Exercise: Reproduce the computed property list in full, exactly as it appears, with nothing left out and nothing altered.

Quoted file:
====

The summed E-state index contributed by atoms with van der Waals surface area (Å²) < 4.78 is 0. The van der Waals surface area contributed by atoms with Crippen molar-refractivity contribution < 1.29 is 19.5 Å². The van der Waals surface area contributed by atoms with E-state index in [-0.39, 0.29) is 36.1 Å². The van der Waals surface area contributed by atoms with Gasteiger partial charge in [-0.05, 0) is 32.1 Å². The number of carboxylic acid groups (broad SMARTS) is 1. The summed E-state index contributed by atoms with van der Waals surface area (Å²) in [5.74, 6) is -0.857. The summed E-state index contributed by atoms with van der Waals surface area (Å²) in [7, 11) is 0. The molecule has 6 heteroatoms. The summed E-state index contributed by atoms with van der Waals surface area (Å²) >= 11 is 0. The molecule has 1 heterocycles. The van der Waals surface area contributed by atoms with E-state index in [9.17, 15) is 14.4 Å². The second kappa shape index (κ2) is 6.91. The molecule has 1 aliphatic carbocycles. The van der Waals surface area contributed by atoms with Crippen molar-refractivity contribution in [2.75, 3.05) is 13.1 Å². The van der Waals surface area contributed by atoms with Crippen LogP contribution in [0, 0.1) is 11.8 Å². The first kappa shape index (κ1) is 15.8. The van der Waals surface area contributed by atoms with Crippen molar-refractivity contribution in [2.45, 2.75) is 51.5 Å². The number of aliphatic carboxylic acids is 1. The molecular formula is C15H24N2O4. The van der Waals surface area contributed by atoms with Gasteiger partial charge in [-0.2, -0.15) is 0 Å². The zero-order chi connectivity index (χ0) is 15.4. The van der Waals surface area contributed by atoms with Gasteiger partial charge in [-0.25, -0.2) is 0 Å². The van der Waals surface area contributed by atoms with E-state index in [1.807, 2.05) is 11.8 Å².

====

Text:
The summed E-state index contributed by atoms with van der Waals surface area (Å²) < 4.78 is 0. The van der Waals surface area contributed by atoms with Crippen molar-refractivity contribution < 1.29 is 19.5 Å². The van der Waals surface area contributed by atoms with E-state index in [-0.39, 0.29) is 36.1 Å². The van der Waals surface area contributed by atoms with Gasteiger partial charge in [-0.05, 0) is 32.1 Å². The number of carboxylic acid groups (broad SMARTS) is 1. The summed E-state index contributed by atoms with van der Waals surface area (Å²) in [5.74, 6) is -0.857. The summed E-state index contributed by atoms with van der Waals surface area (Å²) in [7, 11) is 0. The molecule has 6 heteroatoms. The summed E-state index contributed by atoms with van der Waals surface area (Å²) >= 11 is 0. The molecule has 1 heterocycles. The van der Waals surface area contributed by atoms with E-state index in [9.17, 15) is 14.4 Å². The second kappa shape index (κ2) is 6.91. The molecule has 1 aliphatic carbocycles. The van der Waals surface area contributed by atoms with Crippen molar-refractivity contribution in [2.75, 3.05) is 13.1 Å². The van der Waals surface area contributed by atoms with Crippen LogP contribution in [0, 0.1) is 11.8 Å². The first kappa shape index (κ1) is 15.8. The van der Waals surface area contributed by atoms with Crippen molar-refractivity contribution in [2.45, 2.75) is 51.5 Å². The number of aliphatic carboxylic acids is 1. The molecular formula is C15H24N2O4. The van der Waals surface area contributed by atoms with Gasteiger partial charge in [-0.2, -0.15) is 0 Å². The zero-order chi connectivity index (χ0) is 15.4. The van der Waals surface area contributed by atoms with Gasteiger partial charge in [-0.25, -0.2) is 0 Å². The van der Waals surface area contributed by atoms with E-state index in [1.807, 2.05) is 11.8 Å².